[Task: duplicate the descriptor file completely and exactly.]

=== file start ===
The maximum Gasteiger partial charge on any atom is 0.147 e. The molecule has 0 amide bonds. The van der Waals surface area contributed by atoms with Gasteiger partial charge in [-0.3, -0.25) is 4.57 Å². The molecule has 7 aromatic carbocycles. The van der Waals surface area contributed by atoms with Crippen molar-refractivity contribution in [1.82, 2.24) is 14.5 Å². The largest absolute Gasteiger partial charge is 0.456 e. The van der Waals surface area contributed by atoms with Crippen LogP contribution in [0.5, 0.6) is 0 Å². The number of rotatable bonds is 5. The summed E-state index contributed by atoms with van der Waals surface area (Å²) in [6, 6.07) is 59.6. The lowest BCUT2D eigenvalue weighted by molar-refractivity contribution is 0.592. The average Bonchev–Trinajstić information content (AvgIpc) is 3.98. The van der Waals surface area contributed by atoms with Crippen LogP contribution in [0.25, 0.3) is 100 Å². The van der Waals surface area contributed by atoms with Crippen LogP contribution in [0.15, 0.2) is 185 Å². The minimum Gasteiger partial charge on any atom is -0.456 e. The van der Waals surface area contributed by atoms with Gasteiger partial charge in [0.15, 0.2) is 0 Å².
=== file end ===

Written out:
The maximum Gasteiger partial charge on any atom is 0.147 e. The molecule has 0 amide bonds. The van der Waals surface area contributed by atoms with Gasteiger partial charge in [-0.3, -0.25) is 4.57 Å². The molecule has 7 aromatic carbocycles. The van der Waals surface area contributed by atoms with Crippen molar-refractivity contribution in [1.82, 2.24) is 14.5 Å². The largest absolute Gasteiger partial charge is 0.456 e. The van der Waals surface area contributed by atoms with Crippen LogP contribution in [0.5, 0.6) is 0 Å². The number of rotatable bonds is 5. The summed E-state index contributed by atoms with van der Waals surface area (Å²) in [6, 6.07) is 59.6. The lowest BCUT2D eigenvalue weighted by molar-refractivity contribution is 0.592. The average Bonchev–Trinajstić information content (AvgIpc) is 3.98. The van der Waals surface area contributed by atoms with Crippen LogP contribution in [0.25, 0.3) is 100 Å². The van der Waals surface area contributed by atoms with Crippen LogP contribution in [0.15, 0.2) is 185 Å². The minimum Gasteiger partial charge on any atom is -0.456 e. The van der Waals surface area contributed by atoms with Gasteiger partial charge in [0.15, 0.2) is 0 Å².